powered by AFI
In the classic Arabian Nights tale, the king of the beggars enters high society to help his daughter marry a handsome prince.
In ancient Baghdad, Hafiz, the so-called "king of the beggars," spends his days performing magic tricks for wealthy men and coaxing them out of their money, and his nights posing as the Prince of Hassir in the city's colorful taverns. Hafiz' beautiful daughter Marsinah is his pride and joy, and as he has vowed that she will marry a prince, he has built a high wall around their house and forbidden her to go out on her own. One night, while wearing his princely guise, Hafiz meets the Caliph, the new ruler of Arabia, who is posing as the carousing son of the royal gardener. Unaware of the Caliph's identity, Hafiz insults the new king and calls him a "yahoo." Hafiz then receives a message from his secret lover Jamilla, and rushes to meet her, unaware that she is the Grand Vizier's palace queen. Although the bored Jamilla knows that Hafiz is a liar, she nonetheless enjoys his charm and encourages his attentions. While Hafiz romances Jamilla, the Caliph, still posing as a peasant, makes love to Marsinah, who has escaped from her father's "prison." The Caliph is so entranced by Marsinah that as soon as he returns to his palace, he announces to his advisor, Agha, that he is marrying her the next day. The Caliph also makes arrangements for the Grand Vizier to be tried the next day for corruption. The next morning, Hafiz, who has suddenly become aware that his lovestruck daughter is all but grown, mopes around the marketplace, despondent because he has found no princely prospects for her. Hafiz' sad contemplations are interrupted by the attempted assassination of the Caliph, who has been targeted by the powerful, ambitious Grand Vizier. After witnessing the Grand Vizier's quick execution of the failed assassin, Hafiz determines to make Marsinah the Grand Vizier's new queen. To that end, Hafiz uses his magic skills to steal some clothes from the royal merchants, then tricks the Grand Vizier's own guards into securing an elephant for his "royal" transport. Presenting himself at the Grand Vizier's court as the newly arrived Prince of Hassir, Hafiz quickly ingratiates himself with the ruler. When Hafiz boldly denigrates the Grand Vizier's dancing girls, the Grand Vizier begs Jamilla, who was given to him as part of a political deal, to dance for his guest. Jamilla at first refuses, but upon learning that the guest is her lover, the Prince of Hassir, she performs her most seductive dance. During a private moment, Hafiz reassures Jamilla that he is still a rogue and pledges to free her that night. Hafiz then convinces the Grand Vizier to grant Marsinah, his "princess," an audience. As Hafiz is telling a stunned Marsinah about the Grand Vizier, however, police arrive at his house and arrest him for robbery. Hafiz is dragged back to the Grand Vizier, who laughingly orders that the impostor's hands be chopped off. Just before the blow is delivered, however, the Grand Vizier learns that his palace has been surrounded by the Caliph's soldiers. The Grand Vizier is then ordered to appear before the Caliph in open court. Seeing his opportunity, the still-bound Hafiz shouts out that he can help the Grand Vizier defeat his enemy, then agrees to assassinate the Caliph on condition that the Grand Vizier makes Marsinah his new queen. Hafiz rushes home to tell Marsinah the good news, but Marsinah refuses the marriage, declaring that she loves another. Ignoring her tears, Hafiz commands Marsinah to go to the Grand Vizier, who upon seeing her, orders Jamilla to step down as queen. Jamilla fights her dethronement until she realizes Hafiz is behind it and assumes he is acting on her behalf. As planned, Hafiz then goes with the Grand Vizier to open court and auditions to be the Caliph's royal magician. While Hafiz performs his magic, the Caliph realizes he is Marsinah's father, but before he can embrace him as his future in-law, Hafiz hurls a knife at him. The knife misses its mark, and Hafiz is immediately seized, but after hearing the Caliph announce that he is going to marry Marsinah, Hafiz escapes. Hafiz rushes to the Grand Vizier's palace to free Marsinah, who has since revealed to Jamilla her father's true identity, but is challenged by the Grand Vizier. After a fierce fight, Hafiz finally kills the Grand Vizier and is then recaptured by the Caliph. As punishment, the Caliph pronounces Hafiz the new prince of Hassir and orders him to leave for the remote region at sunset. The Caliph then pulls down Hafiz' wall and carries a thrilled Marsinah off to her royal wedding. As the happy young couple parades through the streets of Baghdad, Hafiz and his new bride, Jamilla, set off for life in Hassir, content that "kismet," or fate, has at last been kind to them.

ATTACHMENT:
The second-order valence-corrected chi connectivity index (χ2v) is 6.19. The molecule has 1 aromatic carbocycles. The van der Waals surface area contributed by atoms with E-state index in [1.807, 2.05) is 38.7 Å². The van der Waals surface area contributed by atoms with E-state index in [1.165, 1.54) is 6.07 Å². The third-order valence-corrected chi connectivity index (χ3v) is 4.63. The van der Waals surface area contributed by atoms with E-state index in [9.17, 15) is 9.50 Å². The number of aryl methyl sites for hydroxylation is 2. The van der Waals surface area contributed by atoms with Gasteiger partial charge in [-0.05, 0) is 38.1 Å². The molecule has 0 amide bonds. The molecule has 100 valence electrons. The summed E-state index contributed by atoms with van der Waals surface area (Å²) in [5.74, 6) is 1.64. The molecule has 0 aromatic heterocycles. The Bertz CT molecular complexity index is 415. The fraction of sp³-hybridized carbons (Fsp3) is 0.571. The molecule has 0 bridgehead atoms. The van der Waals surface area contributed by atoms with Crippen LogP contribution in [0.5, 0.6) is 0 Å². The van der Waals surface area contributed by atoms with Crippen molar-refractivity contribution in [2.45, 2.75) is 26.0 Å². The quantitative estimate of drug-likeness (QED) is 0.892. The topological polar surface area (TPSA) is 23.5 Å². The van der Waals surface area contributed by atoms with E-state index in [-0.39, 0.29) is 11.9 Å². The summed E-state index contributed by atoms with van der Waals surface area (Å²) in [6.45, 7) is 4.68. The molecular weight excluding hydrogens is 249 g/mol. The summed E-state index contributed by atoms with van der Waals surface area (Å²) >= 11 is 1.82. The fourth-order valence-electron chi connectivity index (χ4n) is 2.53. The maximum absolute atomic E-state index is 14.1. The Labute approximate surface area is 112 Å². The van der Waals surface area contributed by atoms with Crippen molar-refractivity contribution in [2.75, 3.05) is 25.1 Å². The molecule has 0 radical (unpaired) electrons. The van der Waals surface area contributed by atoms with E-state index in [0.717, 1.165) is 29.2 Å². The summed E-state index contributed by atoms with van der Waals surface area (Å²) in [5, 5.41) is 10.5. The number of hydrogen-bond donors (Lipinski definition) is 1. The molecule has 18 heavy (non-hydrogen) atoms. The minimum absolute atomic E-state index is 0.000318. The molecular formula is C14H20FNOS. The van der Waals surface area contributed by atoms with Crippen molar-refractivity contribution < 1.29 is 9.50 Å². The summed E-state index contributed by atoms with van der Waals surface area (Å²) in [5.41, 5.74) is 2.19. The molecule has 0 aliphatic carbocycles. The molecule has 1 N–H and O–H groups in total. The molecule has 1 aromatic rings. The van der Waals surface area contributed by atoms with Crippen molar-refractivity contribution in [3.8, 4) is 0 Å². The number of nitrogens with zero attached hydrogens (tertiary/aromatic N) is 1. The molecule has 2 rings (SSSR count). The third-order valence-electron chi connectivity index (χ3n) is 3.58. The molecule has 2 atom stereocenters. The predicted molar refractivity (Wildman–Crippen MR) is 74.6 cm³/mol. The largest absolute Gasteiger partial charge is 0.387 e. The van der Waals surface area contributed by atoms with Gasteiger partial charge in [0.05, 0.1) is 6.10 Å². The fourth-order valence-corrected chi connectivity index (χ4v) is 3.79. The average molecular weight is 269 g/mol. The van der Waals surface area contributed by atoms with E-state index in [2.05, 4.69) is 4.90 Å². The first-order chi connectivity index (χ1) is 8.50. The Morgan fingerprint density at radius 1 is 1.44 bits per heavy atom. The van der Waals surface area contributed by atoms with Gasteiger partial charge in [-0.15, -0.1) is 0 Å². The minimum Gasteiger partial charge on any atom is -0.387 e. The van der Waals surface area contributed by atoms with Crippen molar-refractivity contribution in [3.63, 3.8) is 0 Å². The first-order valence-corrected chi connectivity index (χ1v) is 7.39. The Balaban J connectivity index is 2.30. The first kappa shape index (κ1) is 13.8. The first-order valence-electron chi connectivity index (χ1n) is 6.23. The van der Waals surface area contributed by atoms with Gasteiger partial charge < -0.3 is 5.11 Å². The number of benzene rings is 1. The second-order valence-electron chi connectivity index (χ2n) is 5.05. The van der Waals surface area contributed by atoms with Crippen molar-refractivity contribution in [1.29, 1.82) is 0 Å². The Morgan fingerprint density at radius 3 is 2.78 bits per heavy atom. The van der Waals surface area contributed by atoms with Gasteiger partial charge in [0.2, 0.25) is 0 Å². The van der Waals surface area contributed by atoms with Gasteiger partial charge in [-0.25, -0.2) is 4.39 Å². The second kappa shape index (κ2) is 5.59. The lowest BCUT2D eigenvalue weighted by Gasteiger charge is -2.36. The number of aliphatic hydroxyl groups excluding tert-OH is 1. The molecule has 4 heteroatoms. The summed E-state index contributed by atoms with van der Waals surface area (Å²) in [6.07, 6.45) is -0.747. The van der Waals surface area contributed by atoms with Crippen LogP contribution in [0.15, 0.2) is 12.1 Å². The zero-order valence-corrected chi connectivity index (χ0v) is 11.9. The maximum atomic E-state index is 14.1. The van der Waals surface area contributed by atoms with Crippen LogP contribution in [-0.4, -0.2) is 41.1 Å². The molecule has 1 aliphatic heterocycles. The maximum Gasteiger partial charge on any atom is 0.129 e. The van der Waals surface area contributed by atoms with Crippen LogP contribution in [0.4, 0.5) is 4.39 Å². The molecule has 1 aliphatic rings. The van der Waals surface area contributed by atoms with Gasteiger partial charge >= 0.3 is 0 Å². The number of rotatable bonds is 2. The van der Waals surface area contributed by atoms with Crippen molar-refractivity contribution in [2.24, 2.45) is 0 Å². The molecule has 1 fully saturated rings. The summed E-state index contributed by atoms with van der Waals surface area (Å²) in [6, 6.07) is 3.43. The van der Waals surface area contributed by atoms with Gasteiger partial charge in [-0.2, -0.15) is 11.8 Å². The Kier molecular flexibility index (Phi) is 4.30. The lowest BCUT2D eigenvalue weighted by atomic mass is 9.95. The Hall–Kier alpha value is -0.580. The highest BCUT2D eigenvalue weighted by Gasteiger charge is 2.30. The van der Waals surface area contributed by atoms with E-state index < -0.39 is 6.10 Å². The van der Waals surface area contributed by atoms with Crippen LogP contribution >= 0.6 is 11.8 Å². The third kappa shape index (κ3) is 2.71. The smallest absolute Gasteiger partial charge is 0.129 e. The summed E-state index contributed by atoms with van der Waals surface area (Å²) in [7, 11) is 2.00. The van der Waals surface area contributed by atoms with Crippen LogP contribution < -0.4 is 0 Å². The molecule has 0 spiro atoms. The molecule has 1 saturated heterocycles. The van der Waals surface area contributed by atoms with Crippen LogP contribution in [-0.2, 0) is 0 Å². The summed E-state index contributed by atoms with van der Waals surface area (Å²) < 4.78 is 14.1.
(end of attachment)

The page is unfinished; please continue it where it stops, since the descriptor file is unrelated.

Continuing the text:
Cast & Crew
|MPAA Ratings:||Premiere Info:||New York opening: 22 Aug 1944|
|Release Date:||1944||Production Date:||
|Color/B&W:||Color (Technicolor)||Distributions Co:||Loew's Inc.|
|Sound:||Mono (Western Electric Sound System)||Production Co:||Metro-Goldwyn-Mayer Corp.|
|Duration(mins):||100 or 103||Country:||United States|
Leonard Maltin Ratings & Review
LEONARD MALTIN MOVIE RATING
LEONARD MALTIN MOVIE REVIEW:
User Ratings & Review
This title has not been reviewed. Be the FIRST to write a review by CLICKING HERE >
User Ratings & Review
Expensive, but average
Chris A. 2019-06-18
"Kismet" was Hollywood's belated answer to London Films' "Thief of Bagdad," but without that movie's poetry, mystique,...
What an expensive dud. Theres poor aging Ronald Colman a great actor wasted, trying his best to do a Douglas Fairbanks Sr. imitation aided by none other...
PFT Dave 2018-01-06
Loved this movie. Ronald Coleman, Marlena Dietrich, Baghdad, Arabian Knights, what more can you ask? Very entertaining!